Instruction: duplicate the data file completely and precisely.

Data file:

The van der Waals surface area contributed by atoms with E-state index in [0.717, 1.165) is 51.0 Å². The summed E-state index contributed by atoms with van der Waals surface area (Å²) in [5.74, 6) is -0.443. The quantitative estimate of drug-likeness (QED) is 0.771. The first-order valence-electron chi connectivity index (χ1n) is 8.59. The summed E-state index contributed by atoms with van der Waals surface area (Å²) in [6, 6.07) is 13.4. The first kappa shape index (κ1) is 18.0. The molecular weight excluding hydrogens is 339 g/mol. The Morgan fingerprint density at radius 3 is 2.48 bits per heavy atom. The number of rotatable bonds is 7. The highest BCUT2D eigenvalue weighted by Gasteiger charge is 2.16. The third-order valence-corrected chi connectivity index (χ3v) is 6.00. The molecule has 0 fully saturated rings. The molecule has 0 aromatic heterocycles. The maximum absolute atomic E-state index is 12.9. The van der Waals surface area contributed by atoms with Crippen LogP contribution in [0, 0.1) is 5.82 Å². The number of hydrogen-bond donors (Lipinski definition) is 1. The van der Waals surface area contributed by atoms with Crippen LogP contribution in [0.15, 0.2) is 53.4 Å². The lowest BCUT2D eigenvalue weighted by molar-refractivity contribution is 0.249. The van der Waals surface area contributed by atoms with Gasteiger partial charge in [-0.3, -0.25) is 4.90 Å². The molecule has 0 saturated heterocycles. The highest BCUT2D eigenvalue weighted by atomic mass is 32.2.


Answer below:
The van der Waals surface area contributed by atoms with E-state index in [0.717, 1.165) is 51.0 Å². The summed E-state index contributed by atoms with van der Waals surface area (Å²) in [5.74, 6) is -0.443. The quantitative estimate of drug-likeness (QED) is 0.771. The first-order valence-electron chi connectivity index (χ1n) is 8.59. The summed E-state index contributed by atoms with van der Waals surface area (Å²) in [6, 6.07) is 13.4. The first kappa shape index (κ1) is 18.0. The molecular weight excluding hydrogens is 339 g/mol. The Morgan fingerprint density at radius 3 is 2.48 bits per heavy atom. The number of rotatable bonds is 7. The highest BCUT2D eigenvalue weighted by Gasteiger charge is 2.16. The third-order valence-corrected chi connectivity index (χ3v) is 6.00. The molecule has 0 fully saturated rings. The molecule has 0 aromatic heterocycles. The maximum absolute atomic E-state index is 12.9. The van der Waals surface area contributed by atoms with Crippen LogP contribution in [0, 0.1) is 5.82 Å². The number of hydrogen-bond donors (Lipinski definition) is 1. The van der Waals surface area contributed by atoms with Crippen LogP contribution in [0.15, 0.2) is 53.4 Å². The lowest BCUT2D eigenvalue weighted by molar-refractivity contribution is 0.249. The van der Waals surface area contributed by atoms with Gasteiger partial charge in [-0.3, -0.25) is 4.90 Å². The molecule has 0 saturated heterocycles. The highest BCUT2D eigenvalue weighted by atomic mass is 32.2.